Monday, November 08, 2004

city planning v. freedom

peter lindberg linked to an interesting discussion between christopher alexander (of pattern language fame) and bruce snider (editor of custom home) entitled 'a dialogue concerning force and freedom'. this is a discussion about balancing 'liberty' and 'correctness,' specifically in the context of city planning but i see it as generic (especially in light of current politics).

here's the preface, where they lay out the city-planning-specific elements of the convo.:

Bruce: I would like to promulgate a better model for putting people on the land, in living communities rather than the fabricated developments that pass for communities these days...

If [Northport, ME] grows by, say, 5,000 people in the coming decades, chances are that growth will take the form of sprawl, with developer subdivisions and strip commercial development along the major roads.

I have a notion of what I would like to see instead...

...However, I do not know how to do it, and I do not know, even, how to communicate the need for it to my fellow townsmen.
There must be some way to steer the town's development so that we end up with a real town--with a town center, real neighborhoods, and so on--rather than the kind of centerless sprawl we see all around the country.

then the convo. gets into the more general ideas about freedom:

Bruce: The issue is difficult to discuss because of the strong local sentiment that ANY kind of regulation is negative. People here have lived their whole lives enjoying freedom...But if we leave things as they are, the future of the town will be determined not by the people who live here but by others who have no stake in the real life of the community.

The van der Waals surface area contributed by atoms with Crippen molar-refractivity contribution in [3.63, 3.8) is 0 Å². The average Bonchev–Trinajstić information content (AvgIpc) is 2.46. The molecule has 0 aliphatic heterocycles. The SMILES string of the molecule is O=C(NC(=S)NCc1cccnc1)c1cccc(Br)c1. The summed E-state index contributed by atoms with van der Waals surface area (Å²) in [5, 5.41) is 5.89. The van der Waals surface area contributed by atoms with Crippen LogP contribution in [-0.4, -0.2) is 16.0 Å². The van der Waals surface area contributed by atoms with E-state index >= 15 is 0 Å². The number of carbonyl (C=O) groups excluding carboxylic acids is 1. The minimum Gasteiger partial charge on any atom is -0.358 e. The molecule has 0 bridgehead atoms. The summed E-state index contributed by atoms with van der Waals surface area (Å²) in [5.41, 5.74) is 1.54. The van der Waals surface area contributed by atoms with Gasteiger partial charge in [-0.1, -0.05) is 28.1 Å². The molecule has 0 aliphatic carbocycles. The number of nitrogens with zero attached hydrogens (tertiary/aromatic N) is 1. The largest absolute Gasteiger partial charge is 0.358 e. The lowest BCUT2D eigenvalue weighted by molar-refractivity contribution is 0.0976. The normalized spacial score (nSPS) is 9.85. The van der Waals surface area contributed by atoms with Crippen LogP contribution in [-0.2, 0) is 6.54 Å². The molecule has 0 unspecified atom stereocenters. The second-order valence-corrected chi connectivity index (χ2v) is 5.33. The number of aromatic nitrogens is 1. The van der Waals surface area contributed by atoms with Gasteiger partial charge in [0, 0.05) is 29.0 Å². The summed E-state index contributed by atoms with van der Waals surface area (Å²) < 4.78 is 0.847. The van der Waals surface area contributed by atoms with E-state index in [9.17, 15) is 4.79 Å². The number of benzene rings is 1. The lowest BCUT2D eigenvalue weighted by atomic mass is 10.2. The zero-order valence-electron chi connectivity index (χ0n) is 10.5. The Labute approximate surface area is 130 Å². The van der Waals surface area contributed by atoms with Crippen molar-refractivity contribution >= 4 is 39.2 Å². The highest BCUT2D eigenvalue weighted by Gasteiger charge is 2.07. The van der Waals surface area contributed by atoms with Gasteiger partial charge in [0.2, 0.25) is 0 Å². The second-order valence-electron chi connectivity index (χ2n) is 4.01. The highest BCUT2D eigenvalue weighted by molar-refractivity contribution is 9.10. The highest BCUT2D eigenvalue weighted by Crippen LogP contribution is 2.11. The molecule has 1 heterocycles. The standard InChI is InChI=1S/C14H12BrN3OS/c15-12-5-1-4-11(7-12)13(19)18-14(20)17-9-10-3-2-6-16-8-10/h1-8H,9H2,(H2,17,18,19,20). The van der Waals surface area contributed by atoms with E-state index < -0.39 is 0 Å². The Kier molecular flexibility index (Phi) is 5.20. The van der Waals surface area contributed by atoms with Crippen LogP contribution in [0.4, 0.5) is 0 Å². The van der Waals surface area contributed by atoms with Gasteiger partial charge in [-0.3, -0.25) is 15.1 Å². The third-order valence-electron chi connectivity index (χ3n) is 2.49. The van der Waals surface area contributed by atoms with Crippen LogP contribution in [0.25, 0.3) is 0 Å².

Chris: ...If you criticize their attitude so strongly, are you not hinting that within yourself, within the freedom-loving Bruce, there rules a secret rod of iron, in the form of a disciplinarian who is going to tell people what they may and may not do...

...Perhaps you are indeed (as they fear) one of those people who wants to force something down their throats. And their freedom-loving instinct tells them that something about your desire to help is dangerous and unsavory.

Bruce: Well, you may have just nailed me as a closet totalitarian. Still, I can't help but believe that if the town rejects planning of any kind then we make ourselves vulnerable to a future none of us would choose....

Chris: ...I just do not believe that this is a truthful picture of human beings, nor of your own feelings about your own life. You don't want people to tell you what to do either. You feel OK saying all this stuff mainly because you feel so deeply that the beautiful world you know is likely to be destroyed -- and also, perhaps, because you see yourself as one of the people who is going to do the telling, not one of the people who is going to be at the receiving end of the telling.
To solve this problem, I think that one must propose a very clear legal distinction between what a private landowner (an owner-occupier) can do on his own land, and what a (by definition absentee) developer can do...
In Stafford county, Virginia, there is an experimental new zone currently under discussion, which is a developer-free zone -- or a user-design zone -- giving enormous freedoms and rights to people who do things for themselves, but very little freedom to developers who look to make money essentially by pillage.

they go on to talk about the real meat of the solution: educating the populace on patterns and then democratically applying them, but i will spare you uninterested fools the details. it would be interesting to see if this works with regards to town/city planning, and then perhaps this technique can migrate to more pressing matters -- such as corporate reform.


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